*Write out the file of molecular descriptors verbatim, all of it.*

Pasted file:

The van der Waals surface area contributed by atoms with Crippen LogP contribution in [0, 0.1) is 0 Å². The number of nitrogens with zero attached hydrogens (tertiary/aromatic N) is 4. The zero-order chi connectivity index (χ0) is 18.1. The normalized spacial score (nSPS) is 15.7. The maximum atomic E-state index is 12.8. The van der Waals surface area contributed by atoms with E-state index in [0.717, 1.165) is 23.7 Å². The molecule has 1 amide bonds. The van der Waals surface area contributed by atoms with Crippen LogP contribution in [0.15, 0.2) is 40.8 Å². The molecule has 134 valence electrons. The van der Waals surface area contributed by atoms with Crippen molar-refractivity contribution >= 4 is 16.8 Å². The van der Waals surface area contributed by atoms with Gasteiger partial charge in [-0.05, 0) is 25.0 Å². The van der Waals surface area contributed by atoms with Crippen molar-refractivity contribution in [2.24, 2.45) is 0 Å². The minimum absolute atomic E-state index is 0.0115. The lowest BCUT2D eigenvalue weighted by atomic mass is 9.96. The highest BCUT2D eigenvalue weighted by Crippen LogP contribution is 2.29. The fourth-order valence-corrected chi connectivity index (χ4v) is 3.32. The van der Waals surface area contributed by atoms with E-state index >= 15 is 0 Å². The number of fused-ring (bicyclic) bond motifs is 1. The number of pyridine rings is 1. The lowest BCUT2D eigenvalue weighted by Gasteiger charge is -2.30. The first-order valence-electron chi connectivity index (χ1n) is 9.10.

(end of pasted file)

The van der Waals surface area contributed by atoms with Crippen LogP contribution in [0, 0.1) is 0 Å². The number of nitrogens with zero attached hydrogens (tertiary/aromatic N) is 4. The zero-order chi connectivity index (χ0) is 18.1. The normalized spacial score (nSPS) is 15.7. The maximum atomic E-state index is 12.8. The van der Waals surface area contributed by atoms with E-state index in [0.717, 1.165) is 23.7 Å². The molecule has 1 amide bonds. The van der Waals surface area contributed by atoms with Crippen LogP contribution in [0.15, 0.2) is 40.8 Å². The molecule has 134 valence electrons. The van der Waals surface area contributed by atoms with Crippen molar-refractivity contribution >= 4 is 16.8 Å². The van der Waals surface area contributed by atoms with Gasteiger partial charge in [-0.05, 0) is 25.0 Å². The van der Waals surface area contributed by atoms with Crippen molar-refractivity contribution in [2.24, 2.45) is 0 Å². The minimum absolute atomic E-state index is 0.0115. The lowest BCUT2D eigenvalue weighted by atomic mass is 9.96. The highest BCUT2D eigenvalue weighted by Crippen LogP contribution is 2.29. The fourth-order valence-corrected chi connectivity index (χ4v) is 3.32. The van der Waals surface area contributed by atoms with E-state index >= 15 is 0 Å². The number of fused-ring (bicyclic) bond motifs is 1. The number of pyridine rings is 1. The lowest BCUT2D eigenvalue weighted by Gasteiger charge is -2.30. The first-order valence-electron chi connectivity index (χ1n) is 9.10.